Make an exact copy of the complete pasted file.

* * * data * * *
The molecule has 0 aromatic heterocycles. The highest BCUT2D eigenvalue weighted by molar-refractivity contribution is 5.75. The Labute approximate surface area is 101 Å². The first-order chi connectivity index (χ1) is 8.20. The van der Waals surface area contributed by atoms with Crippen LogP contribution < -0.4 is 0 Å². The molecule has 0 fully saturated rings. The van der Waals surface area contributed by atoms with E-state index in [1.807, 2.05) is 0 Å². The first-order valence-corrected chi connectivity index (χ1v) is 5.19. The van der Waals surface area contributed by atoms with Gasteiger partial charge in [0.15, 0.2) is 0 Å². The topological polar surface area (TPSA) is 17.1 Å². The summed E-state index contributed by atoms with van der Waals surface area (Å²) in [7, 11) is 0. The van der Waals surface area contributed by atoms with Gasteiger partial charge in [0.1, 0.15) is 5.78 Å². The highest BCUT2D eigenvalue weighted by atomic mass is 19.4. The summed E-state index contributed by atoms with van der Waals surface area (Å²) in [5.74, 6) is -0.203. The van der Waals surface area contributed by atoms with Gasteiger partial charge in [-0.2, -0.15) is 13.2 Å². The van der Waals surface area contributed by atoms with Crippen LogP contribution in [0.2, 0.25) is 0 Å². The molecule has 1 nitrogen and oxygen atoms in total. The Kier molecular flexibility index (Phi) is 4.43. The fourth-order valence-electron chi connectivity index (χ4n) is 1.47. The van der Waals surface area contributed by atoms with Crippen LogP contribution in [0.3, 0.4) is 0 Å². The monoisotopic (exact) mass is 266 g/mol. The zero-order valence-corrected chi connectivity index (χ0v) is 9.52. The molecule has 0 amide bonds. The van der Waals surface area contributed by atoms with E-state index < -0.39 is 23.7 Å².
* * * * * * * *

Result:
The molecule has 0 aromatic heterocycles. The highest BCUT2D eigenvalue weighted by molar-refractivity contribution is 5.75. The Labute approximate surface area is 101 Å². The first-order chi connectivity index (χ1) is 8.20. The van der Waals surface area contributed by atoms with Crippen LogP contribution < -0.4 is 0 Å². The molecule has 0 fully saturated rings. The van der Waals surface area contributed by atoms with E-state index in [1.807, 2.05) is 0 Å². The first-order valence-corrected chi connectivity index (χ1v) is 5.19. The van der Waals surface area contributed by atoms with Gasteiger partial charge in [0.15, 0.2) is 0 Å². The topological polar surface area (TPSA) is 17.1 Å². The summed E-state index contributed by atoms with van der Waals surface area (Å²) in [7, 11) is 0. The van der Waals surface area contributed by atoms with Gasteiger partial charge in [0.1, 0.15) is 5.78 Å². The highest BCUT2D eigenvalue weighted by atomic mass is 19.4. The summed E-state index contributed by atoms with van der Waals surface area (Å²) in [5.74, 6) is -0.203. The van der Waals surface area contributed by atoms with Gasteiger partial charge in [-0.2, -0.15) is 13.2 Å². The van der Waals surface area contributed by atoms with Crippen LogP contribution in [0.2, 0.25) is 0 Å². The molecule has 1 nitrogen and oxygen atoms in total. The Kier molecular flexibility index (Phi) is 4.43. The fourth-order valence-electron chi connectivity index (χ4n) is 1.47. The van der Waals surface area contributed by atoms with Crippen LogP contribution in [0.3, 0.4) is 0 Å². The monoisotopic (exact) mass is 266 g/mol. The zero-order valence-corrected chi connectivity index (χ0v) is 9.52. The molecule has 0 amide bonds. The van der Waals surface area contributed by atoms with E-state index < -0.39 is 23.7 Å².